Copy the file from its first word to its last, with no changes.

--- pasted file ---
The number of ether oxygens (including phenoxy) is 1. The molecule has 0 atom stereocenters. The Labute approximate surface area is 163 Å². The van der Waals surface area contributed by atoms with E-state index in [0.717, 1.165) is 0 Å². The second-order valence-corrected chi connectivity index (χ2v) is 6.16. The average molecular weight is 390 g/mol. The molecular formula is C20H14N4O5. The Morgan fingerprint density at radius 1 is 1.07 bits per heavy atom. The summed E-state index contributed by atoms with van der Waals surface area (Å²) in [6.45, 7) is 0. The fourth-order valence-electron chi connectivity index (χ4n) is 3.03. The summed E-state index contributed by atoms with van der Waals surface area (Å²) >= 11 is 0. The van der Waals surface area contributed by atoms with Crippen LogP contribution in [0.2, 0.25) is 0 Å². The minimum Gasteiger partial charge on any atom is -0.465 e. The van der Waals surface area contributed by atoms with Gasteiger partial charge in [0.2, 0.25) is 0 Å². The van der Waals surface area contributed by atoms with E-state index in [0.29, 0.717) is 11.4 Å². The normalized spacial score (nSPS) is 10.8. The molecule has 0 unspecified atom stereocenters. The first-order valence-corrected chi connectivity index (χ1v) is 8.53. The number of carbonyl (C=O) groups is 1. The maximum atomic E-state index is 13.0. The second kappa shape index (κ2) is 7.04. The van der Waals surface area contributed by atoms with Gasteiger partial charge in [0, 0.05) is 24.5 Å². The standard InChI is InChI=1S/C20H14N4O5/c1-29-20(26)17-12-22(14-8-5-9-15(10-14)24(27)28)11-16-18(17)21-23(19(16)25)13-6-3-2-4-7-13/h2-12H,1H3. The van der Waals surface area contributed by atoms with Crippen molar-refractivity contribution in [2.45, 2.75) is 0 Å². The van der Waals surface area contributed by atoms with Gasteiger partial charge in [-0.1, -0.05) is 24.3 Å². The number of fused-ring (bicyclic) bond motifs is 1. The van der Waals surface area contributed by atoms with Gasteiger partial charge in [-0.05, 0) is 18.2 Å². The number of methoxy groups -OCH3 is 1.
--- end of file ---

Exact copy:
The number of ether oxygens (including phenoxy) is 1. The molecule has 0 atom stereocenters. The Labute approximate surface area is 163 Å². The van der Waals surface area contributed by atoms with E-state index in [0.717, 1.165) is 0 Å². The second-order valence-corrected chi connectivity index (χ2v) is 6.16. The average molecular weight is 390 g/mol. The molecular formula is C20H14N4O5. The Morgan fingerprint density at radius 1 is 1.07 bits per heavy atom. The summed E-state index contributed by atoms with van der Waals surface area (Å²) in [6.45, 7) is 0. The fourth-order valence-electron chi connectivity index (χ4n) is 3.03. The summed E-state index contributed by atoms with van der Waals surface area (Å²) >= 11 is 0. The van der Waals surface area contributed by atoms with Crippen LogP contribution in [0.2, 0.25) is 0 Å². The minimum Gasteiger partial charge on any atom is -0.465 e. The van der Waals surface area contributed by atoms with Gasteiger partial charge in [0.2, 0.25) is 0 Å². The van der Waals surface area contributed by atoms with E-state index in [0.29, 0.717) is 11.4 Å². The normalized spacial score (nSPS) is 10.8. The molecule has 0 unspecified atom stereocenters. The first-order valence-corrected chi connectivity index (χ1v) is 8.53. The number of carbonyl (C=O) groups is 1. The maximum atomic E-state index is 13.0. The second kappa shape index (κ2) is 7.04. The van der Waals surface area contributed by atoms with Gasteiger partial charge in [0, 0.05) is 24.5 Å². The standard InChI is InChI=1S/C20H14N4O5/c1-29-20(26)17-12-22(14-8-5-9-15(10-14)24(27)28)11-16-18(17)21-23(19(16)25)13-6-3-2-4-7-13/h2-12H,1H3. The van der Waals surface area contributed by atoms with Crippen molar-refractivity contribution in [2.45, 2.75) is 0 Å². The van der Waals surface area contributed by atoms with Gasteiger partial charge in [-0.1, -0.05) is 24.3 Å². The number of fused-ring (bicyclic) bond motifs is 1. The van der Waals surface area contributed by atoms with Gasteiger partial charge in [-0.05, 0) is 18.2 Å². The number of methoxy groups -OCH3 is 1.